E-learning has attracted plenty of criticism over the past decade, but better products and increasing understanding of how best to use this tool could see it take off at last.
Few people who work in the e-learning sector would be surprised to hear that it has been cited as one of the least effective ways of learning (second-last to self-study) in the Chartered Institute of Personnel and Development’s (CIPD) Learning and Development Annual Survey and Report 2007.
“But this perception isn’t so much the fault of e-learning as of those commissioning it,” says Vaughan Waller, director of learning consultancy Waller Hart Learning Architects. “E‑learning is still used more inappropriately than appropriately,” he adds.
E-learning has been around for about 10 years and has earned more brickbats than bouquets. The CIPD’s survey, in which only 2% viewed it as the most effective way to learn (on-the-job training came top with 41% and formal training courses second with 21%), is not the first to question its effectiveness.
Research carried out by Personnel Today’s sister title Training & Coaching Today this year found that 30% believe it is ‘not very effective’ and only 11% that it is ‘very effective’.
The CIPD research also revealed that the reported use of e‑learning has fallen from 54% in 2005 to 48% this year. So why is such a potentially powerful medium still failing to live up to expectations?
It is important to see the research in context: Personnel Today has reported many successful applications of e‑learning over the years, and the recent shift by some firms to using online resources as performance support at the time of need (just-in-time learning) has seen it come into its own.
The findings are also at odds with the experience of some supplier companies. Global e‑learning provider Tata Interactive Systems, for instance, has grown 33% in the past year and has already won five multi-million dollar deals in 2007.
“I don’t believe clients would be spending the money if e‑learning wasn’t effective,” says Tata chief executive Sanjaya Sharma. “Our experience is opposite to the research.”
Interpret with caution
Phil Green, chairman of professional association the eLearning Network, says he urges caution when interpreting figures. “Maybe the reported decrease in the use of e‑learning signals that indiscriminate use is in decline. That would be good news,” he says.
“Or maybe it means those who responded had a narrower definition of e‑learning than you and I. Were they at last discovering that there is no such thing as an effective single-medium programme to bring about any form of behavioural or organisational change?”
Most of those working in the sector would no doubt agree with Green, since online learning has proven most effective when mixed with traditional methods. Martyn Sloman, adviser, training, learning and development at the CIPD, says some of the negative reaction is down to the legacy of bad experiences.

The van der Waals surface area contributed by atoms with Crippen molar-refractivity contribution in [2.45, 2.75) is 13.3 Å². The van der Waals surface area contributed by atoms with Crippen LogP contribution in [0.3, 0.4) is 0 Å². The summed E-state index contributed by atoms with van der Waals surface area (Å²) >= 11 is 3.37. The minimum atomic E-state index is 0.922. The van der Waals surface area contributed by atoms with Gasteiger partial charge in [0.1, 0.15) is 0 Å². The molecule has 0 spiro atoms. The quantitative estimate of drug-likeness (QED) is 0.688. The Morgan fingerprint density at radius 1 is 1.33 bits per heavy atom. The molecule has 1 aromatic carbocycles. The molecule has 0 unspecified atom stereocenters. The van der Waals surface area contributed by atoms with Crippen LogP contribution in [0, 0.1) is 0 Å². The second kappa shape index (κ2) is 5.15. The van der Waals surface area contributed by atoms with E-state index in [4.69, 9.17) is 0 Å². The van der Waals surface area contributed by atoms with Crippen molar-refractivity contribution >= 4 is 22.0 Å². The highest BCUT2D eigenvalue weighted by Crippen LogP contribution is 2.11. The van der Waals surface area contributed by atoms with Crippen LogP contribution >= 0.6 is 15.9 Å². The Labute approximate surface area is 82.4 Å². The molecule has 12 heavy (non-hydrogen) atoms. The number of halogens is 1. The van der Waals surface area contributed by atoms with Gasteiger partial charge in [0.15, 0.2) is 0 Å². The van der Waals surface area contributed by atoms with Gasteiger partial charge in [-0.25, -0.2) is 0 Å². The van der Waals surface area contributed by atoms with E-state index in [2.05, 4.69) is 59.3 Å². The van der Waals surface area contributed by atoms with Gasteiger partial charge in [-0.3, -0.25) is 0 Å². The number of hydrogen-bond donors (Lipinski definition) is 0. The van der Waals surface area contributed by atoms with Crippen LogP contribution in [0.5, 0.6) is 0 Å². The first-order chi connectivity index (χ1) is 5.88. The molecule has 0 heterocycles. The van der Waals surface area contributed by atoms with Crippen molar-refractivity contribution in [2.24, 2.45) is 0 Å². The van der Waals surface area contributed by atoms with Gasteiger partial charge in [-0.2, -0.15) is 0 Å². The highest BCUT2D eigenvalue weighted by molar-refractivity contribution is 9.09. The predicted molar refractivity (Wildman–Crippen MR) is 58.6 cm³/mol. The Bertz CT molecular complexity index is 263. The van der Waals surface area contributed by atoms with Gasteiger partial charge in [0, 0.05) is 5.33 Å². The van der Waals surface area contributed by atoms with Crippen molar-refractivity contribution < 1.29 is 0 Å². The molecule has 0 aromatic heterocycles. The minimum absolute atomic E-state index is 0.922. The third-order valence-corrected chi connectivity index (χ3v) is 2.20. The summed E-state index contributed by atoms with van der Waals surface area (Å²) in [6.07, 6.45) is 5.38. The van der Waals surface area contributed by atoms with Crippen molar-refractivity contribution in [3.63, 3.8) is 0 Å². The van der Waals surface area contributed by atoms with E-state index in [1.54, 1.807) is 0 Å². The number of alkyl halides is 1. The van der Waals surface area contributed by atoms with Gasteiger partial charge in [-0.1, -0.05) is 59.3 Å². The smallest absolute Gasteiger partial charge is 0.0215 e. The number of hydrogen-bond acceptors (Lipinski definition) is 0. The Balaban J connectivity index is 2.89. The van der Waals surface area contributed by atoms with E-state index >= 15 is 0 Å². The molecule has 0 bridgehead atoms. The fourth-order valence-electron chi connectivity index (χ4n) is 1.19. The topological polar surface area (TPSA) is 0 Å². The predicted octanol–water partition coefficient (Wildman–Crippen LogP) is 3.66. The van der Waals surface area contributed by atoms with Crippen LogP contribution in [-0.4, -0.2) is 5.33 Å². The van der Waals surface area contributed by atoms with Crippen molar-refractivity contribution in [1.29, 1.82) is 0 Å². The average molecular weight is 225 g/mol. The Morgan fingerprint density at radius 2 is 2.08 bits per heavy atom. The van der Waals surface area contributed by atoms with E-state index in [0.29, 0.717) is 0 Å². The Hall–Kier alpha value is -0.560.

“We’ve come to terms with its strength and limitations,” he says. “Where e‑learning is appropriately embedded in the learning experience it is fine.” Appropriateness is a word that comes up time and again and is the key to its successful use. E‑learning has never been the medium for intensive, in-depth courses.
“It works best when it’s kept short and is designed so the learner is made to think, analyse and dig deeper, not just read-and-do multiple choice questions,” says Waller.
All too often e‑learning has become a default option when businesses hit a problem and feel the answer is to throw training at it, especially in this era of dispersed workforces, he says. “We apply an architect’s analogy: when you are constructing a building you bring in an architect who responds to all the needs of the client. They then hand the design and ideas over to the engineers who build it – everything is thought through and considered from first principles.”
Keep it interesting
Some e-learning fails because it is simply too dull. With the interactive features available there is no excuse for this. The new generation set to flood the jobs market is likely to have high-tech expectations. “Anyone would be disappointed knowing they could be watching a 3D movie when instead they are given a copied manuscript,” says Maarten Staps, partner responsible for HR practice at London-based consultancy People Know How.
Staps, who was one of the people behind the online Hilton University, adds: “By expanding interactivity, going beyond the usual standard linear navigation and not forgetting the fun bit, the learner’s experience is significantly enhanced.”
The CIPD’s research showed that 67% of respondents plan to increase the use of e‑learning, with only coaching by line managers scoring a higher projected increase, at 73%, so there are clearly plenty of clients out there who still feel online learning has potential.
Questions to ask when deciding to use e-learning
- Why am I using e-learning – is the subject matter appropriate for an online medium?
- Should the learning programme be used as part of a blended approach combining online learning with traditional methods like classroom or on-the-job training?
- Will it engage the learner? Don’t assume devices like multiple choice questions or drag-and-drop graphics will hold their attention. The learning must make them think.